Spray Starch ~ Buy or Make

Yesterday I was finishing up my Spring Basket Quilt Blocks by pressing and lightly starching all of the blocks, getting them ready for the next step -  connecting all the blocks together.  I had purchased a small bottle of Mary Ellen’s Best Press from my LQS.  I thought I would give it a try even though I felt it was very expensive.  It was what they recommended over other brands of spray starch.  I was told it didn’t flake or clog up and was a light, natural, acid free alternative to the heavy spray starch I grew up with.  Mary Ellen’s comes in a few difference scents.  I decided on the lavender fields scent.  I guess I picked that one just because it was purple and my sewing room is orange and purple.

As I was pressing and spraying each block with the spray starch I did notice a very light pleasant scent.  I also like the way the pressing was turning out, although I’m not sure it was very “starchy”.  120 blocks is a lot of blocks to press and starch.  The bottle was going down too quickly for the price I paid.  I knew I was going to need more starch soon.  I decided to take a break from pressing, check my email, and look up what other alternatives were out there that weren’t so expensive.

What I found was a few different homemade recipes for making your own natural spray starch.  I already knew I could use corn starch to make my own, but that is too much like the cheap stuff you can buy.  The other alternative I found was toted as the equivalent of Mary Ellen’s Best Press.  The recipe calls for Vodka, distilled water and lavender essential oil.  I guess Vodka is made from potatoes, which is a natural starch.  Who knew.   I thought why not give it a try.  I won’t have to leave my house and I can finish up pressing all of my blocks. 

O.K., maybe my homemade isn’t exactly like the recipe.  I didn’t have any distilled water, so I boiled a pot of water for 20 minutes to get all the sediments out of it.  I didn’t have any essential oil, but I did have a bottle of lavender potpourri.  Close enough.  I did have the Vodka.  It looks like it is the good stuff.  The bottle says premium.  I don’t drink Vodka and it has been in the cupboard quite a while.  It’s there for visitors I guess.  I decided to use it.  It’s probably stale anyway, right?

The recipes all called for 3 ounces Vodka, 24 ounces of distilled water and a few drops of essential oil.  I cut the recipe down to fit in a spray bottle I had on hand.  I used 2 ounces of Vodka, 16 ounces of boiled water and a few drops of lavender potpourri.  Shake well and use.  My homemade had a light scent, very light.  It sprayed out nicely and did leave my blocks lightly starched.  I’m not sure there is too much difference between the homemade and the store-bought.  I’m going to continue using both types and compare.  The homemade is definitely cheaper!  But, I just don’t know.  The jury is still out on it.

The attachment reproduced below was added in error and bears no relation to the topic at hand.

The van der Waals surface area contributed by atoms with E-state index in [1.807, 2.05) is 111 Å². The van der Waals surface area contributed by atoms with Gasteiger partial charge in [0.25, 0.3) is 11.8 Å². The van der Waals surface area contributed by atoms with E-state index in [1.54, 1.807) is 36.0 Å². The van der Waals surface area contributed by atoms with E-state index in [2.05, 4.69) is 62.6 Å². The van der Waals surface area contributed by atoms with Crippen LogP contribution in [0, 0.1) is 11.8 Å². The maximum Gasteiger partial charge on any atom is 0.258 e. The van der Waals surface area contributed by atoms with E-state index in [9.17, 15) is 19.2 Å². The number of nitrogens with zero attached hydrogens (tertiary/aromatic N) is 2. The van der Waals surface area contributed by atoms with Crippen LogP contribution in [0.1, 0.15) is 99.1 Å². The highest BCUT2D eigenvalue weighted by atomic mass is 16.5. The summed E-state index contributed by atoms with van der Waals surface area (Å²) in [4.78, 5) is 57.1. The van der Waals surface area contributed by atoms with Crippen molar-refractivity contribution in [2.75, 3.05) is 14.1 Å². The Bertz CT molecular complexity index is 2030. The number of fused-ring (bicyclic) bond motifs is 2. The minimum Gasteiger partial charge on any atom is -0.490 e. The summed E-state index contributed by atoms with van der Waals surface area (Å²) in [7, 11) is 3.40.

I would love to hear from any of you that have tried both store-bought and homemade or any other alternative to the expensive Mary Ellen’s Best Press.  Happy Sewing.

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4 Responses to “Spray Starch ~ Buy or Make”

  1. Pat Says:

    I bought a quart of Best Press once and now I use that bottle to make my own. Personally I like my own better as I like a little more starch. p.s. vodka doesn’t get old–it ages! I can’t use artificial smells, like potpourri, the oils work for me.
    Spray Starch Recipe I use: (Changed from an online recipe)
    1 qt distilled water
    1/4 cup Vodka
    1 tsp Lavender oil or Lemon Oil or whatever is your favorite
    5-10 drops of another oil that would blend. I usually use lemon and lavender oil together.
    1/2 cup liquid starch
    Mix together in a quart bottle and transfer to a plastic spray bottle. Hair product bottles are perfect as they spray in a very fine mist.

  2. Sandi Says:

    I use a stripped down version – just 1 part cheap vodka and 3 parts tap water. I have a 16 ounce bottle, so I dump in approximately 1/2 cup vodka and top it off with water. I don’t add essential oils because some of us are sensitive to scents, but you can add a couple of drops of oil to the vodka, shake it good, then add the water and shake again. It has other uses, too. Ever use Febreze? Don’t waste the money – the vodka water does the same thing and MUCH cheaper. I learned that trick from the costume designer at the dinner theater where I work. They can’t wash the costumes after every performance, so they spray them down with vodka water and let them air dry to remove the odors. Put a bunch of people on a stage under hot lights and believe me, those costumes can stink!

    • klccreations Says:

      Hi Sandi, thanks for the information. I believe I did hear about it used like Febreze. I’ll have to try it. Thanks also for taking time give us your review and for stopping by. Happy Sewing! Kathryn


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